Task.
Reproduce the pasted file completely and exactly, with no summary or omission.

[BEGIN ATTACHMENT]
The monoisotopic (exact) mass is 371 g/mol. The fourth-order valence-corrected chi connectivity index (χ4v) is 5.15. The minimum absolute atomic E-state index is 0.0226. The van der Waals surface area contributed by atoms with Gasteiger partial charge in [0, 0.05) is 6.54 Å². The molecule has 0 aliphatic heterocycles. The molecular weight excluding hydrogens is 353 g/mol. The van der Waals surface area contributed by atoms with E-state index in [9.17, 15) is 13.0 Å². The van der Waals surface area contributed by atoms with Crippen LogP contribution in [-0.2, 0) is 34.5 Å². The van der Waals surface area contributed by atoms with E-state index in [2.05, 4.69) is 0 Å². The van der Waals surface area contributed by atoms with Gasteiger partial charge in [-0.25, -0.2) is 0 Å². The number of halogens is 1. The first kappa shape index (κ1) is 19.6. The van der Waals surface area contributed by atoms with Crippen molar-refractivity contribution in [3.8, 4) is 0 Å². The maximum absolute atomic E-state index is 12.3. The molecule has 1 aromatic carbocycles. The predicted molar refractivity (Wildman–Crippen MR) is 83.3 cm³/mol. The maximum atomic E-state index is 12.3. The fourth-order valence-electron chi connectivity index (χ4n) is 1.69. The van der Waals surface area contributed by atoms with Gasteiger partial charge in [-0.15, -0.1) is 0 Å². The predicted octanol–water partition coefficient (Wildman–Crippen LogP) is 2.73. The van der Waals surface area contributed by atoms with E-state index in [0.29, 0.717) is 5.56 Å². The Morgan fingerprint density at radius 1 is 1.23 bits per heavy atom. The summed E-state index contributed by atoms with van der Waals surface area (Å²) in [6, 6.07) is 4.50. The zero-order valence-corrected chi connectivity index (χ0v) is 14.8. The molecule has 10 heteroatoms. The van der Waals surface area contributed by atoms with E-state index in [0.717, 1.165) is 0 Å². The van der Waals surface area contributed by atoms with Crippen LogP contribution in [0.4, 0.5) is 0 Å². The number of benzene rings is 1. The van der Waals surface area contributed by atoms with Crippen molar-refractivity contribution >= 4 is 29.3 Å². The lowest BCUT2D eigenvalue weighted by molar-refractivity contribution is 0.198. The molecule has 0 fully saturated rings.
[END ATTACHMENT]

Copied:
The monoisotopic (exact) mass is 371 g/mol. The fourth-order valence-corrected chi connectivity index (χ4v) is 5.15. The minimum absolute atomic E-state index is 0.0226. The van der Waals surface area contributed by atoms with Gasteiger partial charge in [0, 0.05) is 6.54 Å². The molecule has 0 aliphatic heterocycles. The molecular weight excluding hydrogens is 353 g/mol. The van der Waals surface area contributed by atoms with E-state index in [9.17, 15) is 13.0 Å². The van der Waals surface area contributed by atoms with Crippen LogP contribution in [-0.2, 0) is 34.5 Å². The van der Waals surface area contributed by atoms with E-state index in [2.05, 4.69) is 0 Å². The van der Waals surface area contributed by atoms with Gasteiger partial charge in [-0.25, -0.2) is 0 Å². The number of halogens is 1. The first kappa shape index (κ1) is 19.6. The van der Waals surface area contributed by atoms with Crippen molar-refractivity contribution in [3.8, 4) is 0 Å². The maximum absolute atomic E-state index is 12.3. The molecule has 1 aromatic carbocycles. The predicted molar refractivity (Wildman–Crippen MR) is 83.3 cm³/mol. The maximum atomic E-state index is 12.3. The fourth-order valence-electron chi connectivity index (χ4n) is 1.69. The van der Waals surface area contributed by atoms with Gasteiger partial charge in [-0.15, -0.1) is 0 Å². The predicted octanol–water partition coefficient (Wildman–Crippen LogP) is 2.73. The van der Waals surface area contributed by atoms with E-state index in [0.29, 0.717) is 5.56 Å². The Morgan fingerprint density at radius 1 is 1.23 bits per heavy atom. The summed E-state index contributed by atoms with van der Waals surface area (Å²) in [6, 6.07) is 4.50. The zero-order valence-corrected chi connectivity index (χ0v) is 14.8. The molecule has 10 heteroatoms. The van der Waals surface area contributed by atoms with E-state index in [0.717, 1.165) is 0 Å². The van der Waals surface area contributed by atoms with Crippen LogP contribution in [0.4, 0.5) is 0 Å². The number of benzene rings is 1. The van der Waals surface area contributed by atoms with Crippen molar-refractivity contribution >= 4 is 29.3 Å². The lowest BCUT2D eigenvalue weighted by molar-refractivity contribution is 0.198. The molecule has 0 fully saturated rings.